Rob is told Christians are forbidden in Muslim lands while Jews are tolerated. Upon arriving in Egypt, Rob, even though he is a baptized Christian, performs a circumcision on himself and calls himself Jesse Ben Benjamin, pretending to be a Jew. In a caravan he comes to know Rebecca who reads to him from a book about Aladdin and Sinbad the Sailor. He experiences a desert storm and almost dies. When he asks for admission to the hospital and school of Ibn Sina, he is thrown out and beaten by guards. Laying in the street with a cut and a concussion he is found by the Guardian, so then he is taken in as a patient.

In a Bimaristan hospital and Madrasa college, he is treated by Ibn Sina and made a student to learn the basics of scientific medicine as well as other sciences and philosophy (including Aristotelian and Islamic philosophy). Rob learns to perform a medical history and medical examination including pulse diagnosis, the leech treatment, the use of opium, including the analgesic effect, and surgical procedures. When a plague breaks out in the city and thousands die, the doctors remain at the patients' side. With the discovery of basic hygienic principles, the plague is overcome. Rob suggests that oriental rat fleas may be the carriers of the Black Death, and with rat poison the pest may be suppressed. Rob's passion for Rebecca flares up again, since her husband temporarily abandons the city, leaving her to become sick and Rob nurses her back to health. There is extramarital sex between Rob and Rebecca that results in a pregnancy. Adultery leads to the threat of a stoning. Rob learns from the Shah about the burden of ruling.

The Christian, Jewish and Islamic religions influence the evaluation of medical science, and a conflict is sparked by the ethical assessment of the autopsy on the human body. As a Zoroastrian dies of appendicitis, Rob learns from him that he does not require his dead body for his religion. Rob secretly performs an autopsy on his body to deepen his knowledge of anatomy and to discover the inflamed vermiform appendix. When the mullahs discover what he has done, both Rob and Ibn Sina are sentenced to death for necromancy, but are freed by palace guards so Rob can perform an appendectomy, while using anesthesia, on the Shah.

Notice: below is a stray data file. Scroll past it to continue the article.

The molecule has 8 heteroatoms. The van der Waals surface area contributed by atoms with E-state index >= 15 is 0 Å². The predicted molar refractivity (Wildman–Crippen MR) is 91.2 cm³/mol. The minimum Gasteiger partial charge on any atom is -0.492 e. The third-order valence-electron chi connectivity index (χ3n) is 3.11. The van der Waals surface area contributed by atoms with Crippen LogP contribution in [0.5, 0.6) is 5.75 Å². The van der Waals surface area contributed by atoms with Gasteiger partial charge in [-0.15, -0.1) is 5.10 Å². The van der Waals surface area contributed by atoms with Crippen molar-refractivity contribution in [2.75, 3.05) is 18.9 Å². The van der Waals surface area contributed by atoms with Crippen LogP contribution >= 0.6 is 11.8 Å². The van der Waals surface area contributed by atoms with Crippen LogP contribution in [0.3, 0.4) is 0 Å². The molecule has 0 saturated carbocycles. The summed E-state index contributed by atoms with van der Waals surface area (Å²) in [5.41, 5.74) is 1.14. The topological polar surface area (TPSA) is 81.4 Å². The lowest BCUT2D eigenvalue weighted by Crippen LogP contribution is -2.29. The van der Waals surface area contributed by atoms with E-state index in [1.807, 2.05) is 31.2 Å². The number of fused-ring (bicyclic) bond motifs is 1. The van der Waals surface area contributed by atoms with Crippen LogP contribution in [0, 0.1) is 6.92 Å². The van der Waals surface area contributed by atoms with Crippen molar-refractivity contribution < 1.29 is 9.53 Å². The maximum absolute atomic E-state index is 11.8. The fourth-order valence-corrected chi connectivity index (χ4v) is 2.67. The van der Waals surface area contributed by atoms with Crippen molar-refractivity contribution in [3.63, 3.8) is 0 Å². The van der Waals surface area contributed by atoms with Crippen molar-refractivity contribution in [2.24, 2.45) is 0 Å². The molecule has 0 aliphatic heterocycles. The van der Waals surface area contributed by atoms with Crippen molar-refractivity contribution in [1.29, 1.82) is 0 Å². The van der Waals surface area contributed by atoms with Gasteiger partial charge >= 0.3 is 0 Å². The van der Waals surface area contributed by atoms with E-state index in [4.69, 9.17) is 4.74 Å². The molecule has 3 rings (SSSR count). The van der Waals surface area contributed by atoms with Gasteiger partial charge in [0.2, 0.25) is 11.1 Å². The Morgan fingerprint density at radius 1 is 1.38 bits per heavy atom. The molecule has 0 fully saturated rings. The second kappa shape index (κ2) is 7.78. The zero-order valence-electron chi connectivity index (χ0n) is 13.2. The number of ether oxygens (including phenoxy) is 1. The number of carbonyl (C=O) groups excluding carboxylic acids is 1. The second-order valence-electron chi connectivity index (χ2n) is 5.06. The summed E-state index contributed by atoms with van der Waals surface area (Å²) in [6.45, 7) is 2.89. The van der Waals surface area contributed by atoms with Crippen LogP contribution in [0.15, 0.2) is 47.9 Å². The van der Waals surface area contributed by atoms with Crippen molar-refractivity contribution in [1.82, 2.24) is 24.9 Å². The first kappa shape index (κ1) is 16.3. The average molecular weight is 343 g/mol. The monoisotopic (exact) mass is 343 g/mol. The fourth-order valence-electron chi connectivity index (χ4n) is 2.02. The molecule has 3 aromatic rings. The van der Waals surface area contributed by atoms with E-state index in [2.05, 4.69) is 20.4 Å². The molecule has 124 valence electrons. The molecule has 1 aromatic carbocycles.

Isfahan is betrayed by the mullahs, to the Seljuks, since they want to drive the Jews and secular blasphemers like Ibn Sina out of town. A crowd destroys the hospital and kills the employees. Ibn Sina heads to the burning library and transfers his medical writings to Rob Cole, and also awards him the medical title 'Hakim.' Ibn Sina then stays to die in the burning library.

Rob Cole, as well as others, escape through a gate the Shah has told them about while he and his men go to make a last stand against the Seljuks. Rob returns with Rebecca, as his wife, back to London and establishes a hospital. The old Barber, Cole's first teacher, learns from a little boy of the return of his former pupil and of his fame.



The film premiered on 25 December 2013 in German theaters. It was an immediate box-office hit and earned the producers a Bogey Award for more than 1,000 visitors per copy on its opening weekend and 1 million visitors within ten days.[5]

It was also released as an extended two-part mini-series for the German public TV ARD.